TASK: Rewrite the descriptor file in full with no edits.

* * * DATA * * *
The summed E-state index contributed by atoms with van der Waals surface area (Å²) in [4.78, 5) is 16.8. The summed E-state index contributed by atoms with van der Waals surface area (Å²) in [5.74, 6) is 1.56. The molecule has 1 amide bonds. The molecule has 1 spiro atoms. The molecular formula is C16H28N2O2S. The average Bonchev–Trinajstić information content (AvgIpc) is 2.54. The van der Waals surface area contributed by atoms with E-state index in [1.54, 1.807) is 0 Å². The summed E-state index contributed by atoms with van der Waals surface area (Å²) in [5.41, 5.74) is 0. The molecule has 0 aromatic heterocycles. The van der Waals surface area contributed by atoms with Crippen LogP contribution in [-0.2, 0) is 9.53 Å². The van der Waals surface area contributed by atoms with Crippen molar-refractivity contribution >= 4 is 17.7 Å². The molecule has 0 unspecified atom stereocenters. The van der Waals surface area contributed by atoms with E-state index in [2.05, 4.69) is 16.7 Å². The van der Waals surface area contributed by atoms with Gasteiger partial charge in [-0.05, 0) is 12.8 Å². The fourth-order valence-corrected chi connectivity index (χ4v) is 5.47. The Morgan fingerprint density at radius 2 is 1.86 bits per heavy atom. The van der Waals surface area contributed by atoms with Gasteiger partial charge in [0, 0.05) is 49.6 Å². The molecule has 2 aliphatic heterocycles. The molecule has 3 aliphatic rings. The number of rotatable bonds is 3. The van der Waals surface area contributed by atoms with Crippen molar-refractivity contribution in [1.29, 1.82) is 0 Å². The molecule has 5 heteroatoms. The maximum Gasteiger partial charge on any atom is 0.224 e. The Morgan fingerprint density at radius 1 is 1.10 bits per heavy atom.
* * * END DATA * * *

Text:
The summed E-state index contributed by atoms with van der Waals surface area (Å²) in [4.78, 5) is 16.8. The summed E-state index contributed by atoms with van der Waals surface area (Å²) in [5.74, 6) is 1.56. The molecule has 1 amide bonds. The molecule has 1 spiro atoms. The molecular formula is C16H28N2O2S. The average Bonchev–Trinajstić information content (AvgIpc) is 2.54. The van der Waals surface area contributed by atoms with E-state index in [1.54, 1.807) is 0 Å². The summed E-state index contributed by atoms with van der Waals surface area (Å²) in [5.41, 5.74) is 0. The molecule has 0 aromatic heterocycles. The van der Waals surface area contributed by atoms with Crippen LogP contribution in [-0.2, 0) is 9.53 Å². The van der Waals surface area contributed by atoms with Crippen molar-refractivity contribution >= 4 is 17.7 Å². The molecule has 0 unspecified atom stereocenters. The van der Waals surface area contributed by atoms with E-state index in [2.05, 4.69) is 16.7 Å². The van der Waals surface area contributed by atoms with Gasteiger partial charge in [-0.05, 0) is 12.8 Å². The fourth-order valence-corrected chi connectivity index (χ4v) is 5.47. The Morgan fingerprint density at radius 2 is 1.86 bits per heavy atom. The van der Waals surface area contributed by atoms with Gasteiger partial charge in [0, 0.05) is 49.6 Å². The molecule has 2 aliphatic heterocycles. The molecule has 3 aliphatic rings. The number of rotatable bonds is 3. The van der Waals surface area contributed by atoms with Crippen molar-refractivity contribution in [1.29, 1.82) is 0 Å². The molecule has 5 heteroatoms. The maximum Gasteiger partial charge on any atom is 0.224 e. The Morgan fingerprint density at radius 1 is 1.10 bits per heavy atom.